Pinholes in Coating
How can we prevent pinhole formation in bend areas of parts made from hot-rolled, pickled and oiled (HRPO) steel?
Q. We powder coat parts made of approximately 1/8”-thick hot-rolled, pickled and oiled (HRPO) steel. The parts come out of the oven with a large number of pinholes through the coating in the outside radius of a bend area. This does not happen with thinner-gauge steel, but it happens a lot with the heavier material. We are using a five-stage washer with an iron phosphate conversion coating. Have you seen this before? Is there something we can do to prevent this? —K.P.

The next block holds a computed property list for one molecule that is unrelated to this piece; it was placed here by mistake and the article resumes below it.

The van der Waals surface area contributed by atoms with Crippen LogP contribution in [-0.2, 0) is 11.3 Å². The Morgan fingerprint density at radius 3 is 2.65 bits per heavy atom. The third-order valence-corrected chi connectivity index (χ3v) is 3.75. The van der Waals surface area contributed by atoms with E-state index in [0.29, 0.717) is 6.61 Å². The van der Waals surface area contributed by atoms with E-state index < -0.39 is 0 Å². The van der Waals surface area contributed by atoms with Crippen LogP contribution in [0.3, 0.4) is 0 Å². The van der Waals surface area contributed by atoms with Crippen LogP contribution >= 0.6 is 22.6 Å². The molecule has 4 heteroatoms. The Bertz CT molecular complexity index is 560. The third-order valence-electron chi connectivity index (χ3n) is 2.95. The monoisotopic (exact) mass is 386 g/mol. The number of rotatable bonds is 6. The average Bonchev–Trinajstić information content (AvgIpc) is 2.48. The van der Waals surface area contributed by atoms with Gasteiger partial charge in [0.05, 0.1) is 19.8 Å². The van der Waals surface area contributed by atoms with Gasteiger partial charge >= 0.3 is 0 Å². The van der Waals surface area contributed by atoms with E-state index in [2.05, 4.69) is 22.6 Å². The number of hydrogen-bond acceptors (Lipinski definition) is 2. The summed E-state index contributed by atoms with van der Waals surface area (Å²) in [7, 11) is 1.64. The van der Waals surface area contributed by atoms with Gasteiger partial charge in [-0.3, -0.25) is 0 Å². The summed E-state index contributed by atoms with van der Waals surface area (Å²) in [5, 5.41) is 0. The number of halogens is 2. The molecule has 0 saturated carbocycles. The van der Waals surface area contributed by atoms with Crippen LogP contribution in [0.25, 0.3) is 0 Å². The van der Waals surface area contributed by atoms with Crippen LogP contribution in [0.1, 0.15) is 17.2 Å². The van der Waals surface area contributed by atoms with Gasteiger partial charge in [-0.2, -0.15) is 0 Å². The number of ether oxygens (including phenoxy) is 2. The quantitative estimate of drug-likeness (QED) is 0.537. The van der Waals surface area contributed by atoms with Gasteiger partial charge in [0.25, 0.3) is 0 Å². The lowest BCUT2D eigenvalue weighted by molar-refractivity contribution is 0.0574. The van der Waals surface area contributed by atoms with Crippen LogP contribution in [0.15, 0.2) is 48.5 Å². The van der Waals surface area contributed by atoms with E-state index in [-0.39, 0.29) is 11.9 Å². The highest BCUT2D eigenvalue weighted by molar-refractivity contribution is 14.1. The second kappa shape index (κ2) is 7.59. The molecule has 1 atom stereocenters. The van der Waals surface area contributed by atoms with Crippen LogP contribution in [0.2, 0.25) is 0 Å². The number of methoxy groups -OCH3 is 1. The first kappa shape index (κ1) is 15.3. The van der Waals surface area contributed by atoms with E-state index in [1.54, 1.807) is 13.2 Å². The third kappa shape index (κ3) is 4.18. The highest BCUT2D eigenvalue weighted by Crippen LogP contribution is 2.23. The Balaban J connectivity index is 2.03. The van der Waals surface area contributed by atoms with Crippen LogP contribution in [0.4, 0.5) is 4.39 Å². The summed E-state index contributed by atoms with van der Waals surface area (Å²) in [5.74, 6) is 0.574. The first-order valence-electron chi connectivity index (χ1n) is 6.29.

A. Yes, I have seen this before. When heavier-gauge steel is formed, it can create micro-fractures along the outside of the bend radius. Air is trapped in the pores of the fractured area, and it releases during cure, generating a series of small pinholes along the bend. If you can form the area in question with a larger radius it will help a lot. A tight radius will be more likely to fracture. It may also help to talk to your powder supplier about out-gassing protection in your powder formula. This may help provide a more forgiving flow cycle that will minimize the problem. If neither of these ideas solves the problem, you may be stuck with applying two coats of powder. The second coat should cover much better, as the trapped air has been relieved by the first cure cycle.
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